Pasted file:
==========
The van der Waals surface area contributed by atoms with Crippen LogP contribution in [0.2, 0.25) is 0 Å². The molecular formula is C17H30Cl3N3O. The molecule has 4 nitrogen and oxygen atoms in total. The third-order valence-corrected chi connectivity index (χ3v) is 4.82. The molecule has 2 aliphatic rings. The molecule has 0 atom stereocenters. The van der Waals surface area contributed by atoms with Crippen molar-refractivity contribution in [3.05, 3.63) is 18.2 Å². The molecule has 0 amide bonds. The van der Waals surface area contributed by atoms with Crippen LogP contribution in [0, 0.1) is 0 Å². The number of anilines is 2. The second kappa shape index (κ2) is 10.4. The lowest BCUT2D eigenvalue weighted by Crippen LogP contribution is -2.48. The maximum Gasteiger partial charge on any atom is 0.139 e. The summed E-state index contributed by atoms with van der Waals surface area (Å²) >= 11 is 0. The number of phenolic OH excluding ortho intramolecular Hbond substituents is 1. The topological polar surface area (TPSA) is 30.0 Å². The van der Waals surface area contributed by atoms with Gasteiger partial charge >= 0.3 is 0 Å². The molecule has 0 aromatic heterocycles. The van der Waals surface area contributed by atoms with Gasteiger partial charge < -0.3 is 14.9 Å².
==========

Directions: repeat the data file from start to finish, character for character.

The van der Waals surface area contributed by atoms with Crippen LogP contribution in [0.2, 0.25) is 0 Å². The molecular formula is C17H30Cl3N3O. The molecule has 4 nitrogen and oxygen atoms in total. The third-order valence-corrected chi connectivity index (χ3v) is 4.82. The molecule has 2 aliphatic rings. The molecule has 0 atom stereocenters. The van der Waals surface area contributed by atoms with Crippen molar-refractivity contribution in [3.05, 3.63) is 18.2 Å². The molecule has 0 amide bonds. The van der Waals surface area contributed by atoms with Crippen LogP contribution in [0, 0.1) is 0 Å². The number of anilines is 2. The second kappa shape index (κ2) is 10.4. The lowest BCUT2D eigenvalue weighted by Crippen LogP contribution is -2.48. The maximum Gasteiger partial charge on any atom is 0.139 e. The summed E-state index contributed by atoms with van der Waals surface area (Å²) >= 11 is 0. The number of phenolic OH excluding ortho intramolecular Hbond substituents is 1. The topological polar surface area (TPSA) is 30.0 Å². The van der Waals surface area contributed by atoms with Gasteiger partial charge >= 0.3 is 0 Å². The molecule has 0 aromatic heterocycles. The van der Waals surface area contributed by atoms with Gasteiger partial charge < -0.3 is 14.9 Å².